\(k_{ft}\) and \(k_{rt}\) are the spring rates of the front and rear tires, respectively. Similarly, \(c_{ft}\) and \(c_{rt}\) are the damping constants of the front and rear tires. Notice that the forces of the suspension acting on the wheels are equal and opposite to the forces of the suspension acting on the chassis.

Writing all four equations together and solving for the accelerations by dividing through the masses and mass moment of inertia:

Finally, we can rewrite this system of equations in matrix form. Multiplying the terms through (and separating them into corresponding matrices/vectors) is left as an exercise to you, the reader, but the end result looks like this:

If you’re not used to dealing with matrices, this might seem intimidating at first, but all it does is reorganize our four equations of motion into several distinct pieces. \(\pmb{\ddot{q}}\) is a 4×1 vector containing the acceleration of the coordinates \(\{z_c, \phi, z_f, z_r\}^T\), which I’ve denoted as a vector \(\pmb{q}\) (from which it follows that \(\pmb{\dot{q}}\) is a vector containing the velocity of each coordinate). \([K]\) is the stiffness matrix that consolidates the spring constants and \([C]\) is the damping matrix that consolidates the damping constants. \(\pmb{g}\) and \(\pmb{\dot{g}}\) are vectors containing the displacement and velocity, respectively, of the road at the front and rear points of contact with the wheels. To go along with these are \([K_g]\) and \([C_g]\), which relate the road profile (and its rate of change) to forces exerted on the wheels. Finally, the vector \(\pmb{n}\) is a normal force vector containing the dynamic parts of the normal force at the front and rear wheels. Splitting all of these up into matrices and vectors makes it relatively easy to solve the dynamics of the system numerically, since the matrices contain properties of the system that do not change, whereas the vectors can be updated at each iteration.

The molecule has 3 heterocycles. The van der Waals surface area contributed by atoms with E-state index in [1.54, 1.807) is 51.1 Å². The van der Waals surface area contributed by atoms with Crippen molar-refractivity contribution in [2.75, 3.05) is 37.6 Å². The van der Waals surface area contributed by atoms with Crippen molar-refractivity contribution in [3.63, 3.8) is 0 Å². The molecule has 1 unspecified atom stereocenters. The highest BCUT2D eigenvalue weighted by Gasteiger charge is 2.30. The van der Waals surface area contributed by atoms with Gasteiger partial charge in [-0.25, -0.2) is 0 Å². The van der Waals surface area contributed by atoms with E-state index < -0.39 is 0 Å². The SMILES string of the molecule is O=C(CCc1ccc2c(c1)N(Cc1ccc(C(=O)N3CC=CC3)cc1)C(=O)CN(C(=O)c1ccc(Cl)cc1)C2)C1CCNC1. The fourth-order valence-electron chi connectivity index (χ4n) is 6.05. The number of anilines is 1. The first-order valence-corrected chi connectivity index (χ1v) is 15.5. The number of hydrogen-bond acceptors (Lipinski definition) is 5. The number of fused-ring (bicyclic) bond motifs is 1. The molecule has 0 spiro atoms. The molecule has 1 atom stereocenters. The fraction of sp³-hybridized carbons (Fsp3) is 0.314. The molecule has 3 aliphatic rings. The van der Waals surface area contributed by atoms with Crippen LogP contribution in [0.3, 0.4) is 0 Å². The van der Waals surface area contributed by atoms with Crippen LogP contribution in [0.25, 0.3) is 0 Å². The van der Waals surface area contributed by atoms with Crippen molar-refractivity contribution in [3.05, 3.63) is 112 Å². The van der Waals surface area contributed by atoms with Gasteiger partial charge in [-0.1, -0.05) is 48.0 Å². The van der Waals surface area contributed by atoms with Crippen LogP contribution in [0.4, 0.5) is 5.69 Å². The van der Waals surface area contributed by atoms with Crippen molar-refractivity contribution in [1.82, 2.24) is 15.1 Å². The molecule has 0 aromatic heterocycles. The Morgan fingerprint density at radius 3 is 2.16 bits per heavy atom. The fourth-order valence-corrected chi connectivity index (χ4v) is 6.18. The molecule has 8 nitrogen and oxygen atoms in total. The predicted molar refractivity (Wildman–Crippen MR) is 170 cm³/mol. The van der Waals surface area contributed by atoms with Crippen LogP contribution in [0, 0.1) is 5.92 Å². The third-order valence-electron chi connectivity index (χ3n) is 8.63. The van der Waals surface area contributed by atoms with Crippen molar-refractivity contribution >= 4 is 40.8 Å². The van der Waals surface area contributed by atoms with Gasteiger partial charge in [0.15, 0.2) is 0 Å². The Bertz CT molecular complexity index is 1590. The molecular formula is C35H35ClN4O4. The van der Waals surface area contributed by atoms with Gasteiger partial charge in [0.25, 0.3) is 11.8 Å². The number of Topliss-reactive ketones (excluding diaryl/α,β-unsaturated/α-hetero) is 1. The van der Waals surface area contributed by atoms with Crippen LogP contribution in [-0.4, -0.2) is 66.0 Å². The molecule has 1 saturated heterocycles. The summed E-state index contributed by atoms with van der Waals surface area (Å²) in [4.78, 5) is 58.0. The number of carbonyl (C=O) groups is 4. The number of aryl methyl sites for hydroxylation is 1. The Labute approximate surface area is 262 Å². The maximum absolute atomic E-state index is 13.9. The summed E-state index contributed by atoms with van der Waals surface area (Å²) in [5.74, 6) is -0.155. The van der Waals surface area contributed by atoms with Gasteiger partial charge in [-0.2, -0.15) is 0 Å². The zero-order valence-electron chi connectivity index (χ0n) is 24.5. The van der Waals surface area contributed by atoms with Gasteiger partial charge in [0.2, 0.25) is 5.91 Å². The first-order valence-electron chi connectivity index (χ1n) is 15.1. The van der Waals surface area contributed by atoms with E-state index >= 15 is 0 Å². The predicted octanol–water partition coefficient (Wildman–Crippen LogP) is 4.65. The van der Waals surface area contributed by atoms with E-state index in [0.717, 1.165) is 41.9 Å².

Numerical solution via the Euler method

There exist many robust and stable numerical methods for solving a system of differential equations like this one. The Euler method is not one of them. Why did I choose it for this post, then? Because it’s simple, relatively speaking, and requires little more explanation than we’ve already been through. Instead of going into detail about the Euler method (which can essentially be thought of as a first order Runge-Kutta method, if you’re familiar with RK methods), I’ll just show you how it works, in the context of this particular problem, with four fairly straightforward equations:

\(\pmb{q}_0 = \pmb{q}(0)\)

\(\pmb{\dot{q}}_0 = \pmb{\dot{q}}(0)\)

\(\pmb{q}_{i+1} = \pmb{q}_i + \pmb{\dot{q}}_i \Delta t\)

\(\pmb{\dot{q}}_{i+1} = \pmb{\dot{q}}_i + \pmb{\ddot{q}}_i \Delta t\)

The first two equations just set the initial positions and initial velocities to whatever we choose. The third equation computes the positions at the next iteration based on the current positions and velocities. The fourth equation computes the velocities at the next iteration based on the current velocities and accelerations. We select a time step \(\Delta t\) for our simulation, which is applied at every iteration. The smaller the time step, the more accurate the simulation. We apply these last two equations repeatedly until the algorithm reaches a selected end condition, or indefinitely, if we wish.

That, in a nutshell, is a simple numerical approach to solving half-car dynamics. There are many other methods, both numerical (like the aforementioned Runge-Kutta methods) and analytical (like developing and solving the transfer function for the system). While numerical approaches have disadvantages, like the potential for instabilities and error, they also have advantages, like the ability to easily handle nonlinear inputs (e.g., random road profiles). We may explore some of these other approaches in future posts. Furthermore, the next step up from a half-car model is a full-car model. As you might guess, a full-car model is a three-dimensional model with considerably more degrees of freedom, which takes into account the roll, pitch, and yaw of the vehicle, as well as the vertical displacements of four wheels. We may tackle this in a future post, as well.